More than two decades ago, the Nobel Prize-winning economist Wassily Leontief imagined a world where productivity was so high that machines would produce all physical goods. There would be just one manufacturing job: the human worker who flipped the switch. Leontief wondered, what would everyone else do for a living?

His answer was that the immense wealth generated by all that productivity would have to be redistributed so that other people would have useful employment providing services to complement all those physical goods. Otherwise, nobody could afford to buy the products.

Leontief's industrial dystopia has arrived a lot sooner than most economists forecast. There have been "automation" scares before. But in our own era there were adequate mechanisms of redistribution, so that increased productivity eventually produced other jobs at decent wages. As recently as the 1990s, rising productivity ended up producing rising employment and earnings.

Today, however, high productivity is blending with increased outsourcing so that job growth lags far behind gross domestic product growth. As Representative Barney Frank observed in a recent economic address, "We are at a point where the ability of the private sector in this country to create wealth is now outstripping its ability to create jobs." The reason? "A disproportionately large share of the increased wealth in this society is now going to the owners of capital," Frank explained.

Two paths are possible. We can just let the market allocate the fruits of all that productivity by leaving private wealth highly concentrated. The wealthy would then create personal service jobs by hiring legions of chauffeurs, caterers, nannies, housemaids, decorators, butlers, etc. In the retail sector, a few astronomically wealthy entrepreneurs would hire legions of low-wage sales clerks. This would soak up the unemployed, but rather in the manner of Upstairs-Downstairs England.

Alternatively, we could tax some of that private wealth and use social investment to create decent jobs that would serve a much broader range of human needs -- jobs in teaching, health care, child development, and other high-quality public services. Relatedly, we could use the power of government regulation and trade unionism to ensure that private service-sector jobs -- at hotels, nursing homes, Wal-Marts, fast-food joints, and so on -- pay a living wage. To the extent that postwar America avoided the social fate of late Victorian England, it was because we used government to tax, spend, invest, redistribute, and regulate. Public investment can also keep the economy at full employment, which in turn strengthens the bargaining power of all workers.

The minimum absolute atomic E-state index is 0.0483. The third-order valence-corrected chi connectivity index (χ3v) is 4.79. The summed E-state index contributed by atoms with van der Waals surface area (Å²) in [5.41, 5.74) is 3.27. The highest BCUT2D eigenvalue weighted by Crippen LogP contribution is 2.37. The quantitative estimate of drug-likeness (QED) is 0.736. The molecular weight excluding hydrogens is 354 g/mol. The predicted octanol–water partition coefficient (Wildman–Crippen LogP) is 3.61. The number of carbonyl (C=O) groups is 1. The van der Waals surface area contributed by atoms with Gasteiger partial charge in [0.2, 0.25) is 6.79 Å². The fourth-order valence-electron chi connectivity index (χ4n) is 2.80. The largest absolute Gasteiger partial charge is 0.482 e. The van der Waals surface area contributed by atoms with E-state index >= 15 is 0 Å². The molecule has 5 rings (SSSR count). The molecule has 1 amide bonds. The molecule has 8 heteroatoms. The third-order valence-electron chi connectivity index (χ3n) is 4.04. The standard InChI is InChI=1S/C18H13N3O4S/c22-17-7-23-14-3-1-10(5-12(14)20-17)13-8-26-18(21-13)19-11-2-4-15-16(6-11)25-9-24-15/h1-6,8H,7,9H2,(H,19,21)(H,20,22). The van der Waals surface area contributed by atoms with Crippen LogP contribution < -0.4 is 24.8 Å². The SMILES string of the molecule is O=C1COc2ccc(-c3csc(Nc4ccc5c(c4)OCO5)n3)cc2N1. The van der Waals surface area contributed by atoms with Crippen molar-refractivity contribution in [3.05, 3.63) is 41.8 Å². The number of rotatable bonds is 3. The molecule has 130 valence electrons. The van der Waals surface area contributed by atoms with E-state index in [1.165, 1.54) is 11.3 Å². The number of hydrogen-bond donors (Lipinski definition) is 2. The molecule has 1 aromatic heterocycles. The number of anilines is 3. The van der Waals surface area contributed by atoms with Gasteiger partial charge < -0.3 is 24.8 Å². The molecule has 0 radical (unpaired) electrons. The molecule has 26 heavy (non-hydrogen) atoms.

The second front is trade policy, which is interacting with technology to accelerate the drain of manufacturing jobs. It does make sense to have poorer countries absorb some jobs once performed by Americans. But today, China and India have such immense capacities to absorb technology and jobs (but not purchasing power) that the pace is unbearable. Worse, China (and to a lesser extent India) flouts the trade rules from which it derives benefit. China is anything but a conventional capitalist economy. Credit is subsidized and allocated by the state. Its currency is manipulated. Its workers have no rights. China steals Western intellectual property and negotiates coercive technology transfer terms with U.S. trading partners. Because China is not free, trade with China needs to be managed.

More broadly, we need a strategy for systematically raising the purchasing power of workers in the Third World, just as we need to redistribute it at home. The best place to start is to enforce their right to join unions. The AFL-CIO recently filed an innovative trade complaint, calculating that China's illegal repression of workers' rights translates to an improper 43-percent cost advantage, which in turn has cost America 727,000 jobs.

Finally, social investment needs to help American entrepreneurs create export winners that generate good manufacturing and service jobs for the domestic and global economy. Public investment in energy independence would create millions of good jobs at home. As former Federal Communications Commission Chairman Reed Hundt observes, a policy of providing every home in America with high-quality broadband would create new technology jobs and better position America to compete globally.

Advanced technology, rapid productivity growth, and global commerce can be reconciled with plentiful good jobs. But not if we leave everything to the private market.

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